We’ve discovered that some contaminants, at extremely low levels are capable of interfering with the signals that are turning genes on and off.  They do that by mimicking hormones or by blocking hormones.  In one way or another some contaminants amplify or diminish the signals specific hormones should be sending. They interfere with the degree and timing of gene expression. Some aren’t being turned on or the trigger is happening at the wrong time. Some may be silenced permanently.

M:  What happens then?

P: There are problems.

M: You use the analogy of the symphony to describe how this constant array of triggering takes place.

P: It’s so exciting, so beautiful to see what nature has created.  But it has to work in the right way. Imagine Beethoven’s Fifth.  Imagine it’s going along, dunt-dunt-dunt, and then the note doesn’t hit.  That’s jarring to those of us know how is should sound.  It’s devastating if the gene that’s needed at that precise moment doesn’t fire in the development of an organism.  It’s devastating.

MM: Estrogen and testosterone, these have a lot to do with sexuality and reproduction.  Those seem to be pretty sensitive systems.  What are some of the indicators that you’ve seen about these chemicals affecting human sexuality and also behavior?

P: The most pertinent involves some new results that look at exposure in the womb to a group of chemicals called Phthalates that, from animal experiments, we know definitively act to de-masculinize and feminize males exposed in the womb.  There’s no questions about that.  We’ve got multiple cases documenting affects on behavior. We know some of the genetic signaling mechanisms that have been altered by exposure to these compounds.  The animal literature is really clear.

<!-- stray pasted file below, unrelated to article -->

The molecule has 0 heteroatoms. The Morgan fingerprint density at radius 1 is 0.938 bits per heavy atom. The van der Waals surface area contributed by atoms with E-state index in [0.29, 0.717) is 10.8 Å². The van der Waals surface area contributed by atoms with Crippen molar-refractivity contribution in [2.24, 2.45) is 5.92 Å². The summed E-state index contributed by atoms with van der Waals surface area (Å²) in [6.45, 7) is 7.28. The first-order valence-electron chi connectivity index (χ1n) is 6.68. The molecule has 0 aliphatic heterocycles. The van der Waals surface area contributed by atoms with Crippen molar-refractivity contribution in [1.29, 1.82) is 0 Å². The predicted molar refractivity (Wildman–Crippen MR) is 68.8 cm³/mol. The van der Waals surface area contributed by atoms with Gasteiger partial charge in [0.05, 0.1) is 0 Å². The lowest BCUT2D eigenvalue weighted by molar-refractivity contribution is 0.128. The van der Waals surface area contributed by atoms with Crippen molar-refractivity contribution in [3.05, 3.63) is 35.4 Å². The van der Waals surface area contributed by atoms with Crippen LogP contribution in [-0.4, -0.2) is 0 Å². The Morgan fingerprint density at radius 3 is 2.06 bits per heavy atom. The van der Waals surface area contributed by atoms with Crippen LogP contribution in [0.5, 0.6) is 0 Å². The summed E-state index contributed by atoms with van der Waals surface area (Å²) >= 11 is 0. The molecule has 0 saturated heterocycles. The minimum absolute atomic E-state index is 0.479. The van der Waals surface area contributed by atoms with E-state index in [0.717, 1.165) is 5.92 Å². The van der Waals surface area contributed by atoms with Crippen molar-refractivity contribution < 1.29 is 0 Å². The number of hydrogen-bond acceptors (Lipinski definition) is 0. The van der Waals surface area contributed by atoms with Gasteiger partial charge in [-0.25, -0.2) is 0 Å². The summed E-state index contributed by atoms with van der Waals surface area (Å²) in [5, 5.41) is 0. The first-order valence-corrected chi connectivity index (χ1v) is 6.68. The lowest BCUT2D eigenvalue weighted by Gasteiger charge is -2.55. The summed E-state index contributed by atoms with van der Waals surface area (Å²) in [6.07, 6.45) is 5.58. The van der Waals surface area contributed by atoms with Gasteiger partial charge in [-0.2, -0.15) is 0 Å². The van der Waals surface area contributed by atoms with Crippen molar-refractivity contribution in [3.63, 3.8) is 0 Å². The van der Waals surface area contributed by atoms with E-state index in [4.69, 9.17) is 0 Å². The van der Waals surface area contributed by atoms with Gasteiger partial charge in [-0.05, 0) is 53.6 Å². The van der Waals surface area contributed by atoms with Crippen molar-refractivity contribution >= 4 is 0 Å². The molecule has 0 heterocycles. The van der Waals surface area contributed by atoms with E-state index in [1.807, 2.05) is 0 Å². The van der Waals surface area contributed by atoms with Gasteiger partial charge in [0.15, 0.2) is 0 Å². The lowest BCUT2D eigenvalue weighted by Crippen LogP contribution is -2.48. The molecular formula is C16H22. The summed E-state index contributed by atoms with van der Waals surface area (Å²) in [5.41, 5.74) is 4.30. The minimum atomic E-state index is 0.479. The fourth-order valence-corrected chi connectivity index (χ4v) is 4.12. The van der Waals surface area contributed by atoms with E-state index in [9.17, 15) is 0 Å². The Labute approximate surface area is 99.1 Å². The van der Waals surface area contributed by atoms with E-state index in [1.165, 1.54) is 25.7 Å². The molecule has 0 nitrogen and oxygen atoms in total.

MM: The immune system is set like a thermostat and these chemicals are interfering with the setting.

P: Precisely. One of the interesting aspects of this science that’s come out over the last 20 years is you have both immediate affects and you have long term affects.  Take the affect of Bisphenol-A on prostate development.  It not only changes the size of the prostate, but it increases the numbers of what are called Androgyne receptors in the prostate.

The classic way for a hormone to work is that you have a hormone going through the blood, getting into the cell, and then the cell it enters into the nucleus.  And in the nucleus it combines with what’s called a receptor.  So you get the hormone and its receptor and together those two bind to and stimulate the DNA to produce something. You can alter how the system’s responding by putting more hormone in.  You can also alter it by having more receptors to receive the hormone.

This prostate study shows is that early exposures to very low levels can alter the sensitivity of the system throughout life by changing the receptor density, the number of receptors that are there to receive that signal and then cause the change in DNA expression.  So we’re seeing a potential for immediate affects by changing genes – now – and also we’re seeing lifelong patterns of altered sensitivity being set in place by very early exposure.

mm – This interview touches all of our lives today and for future generations!!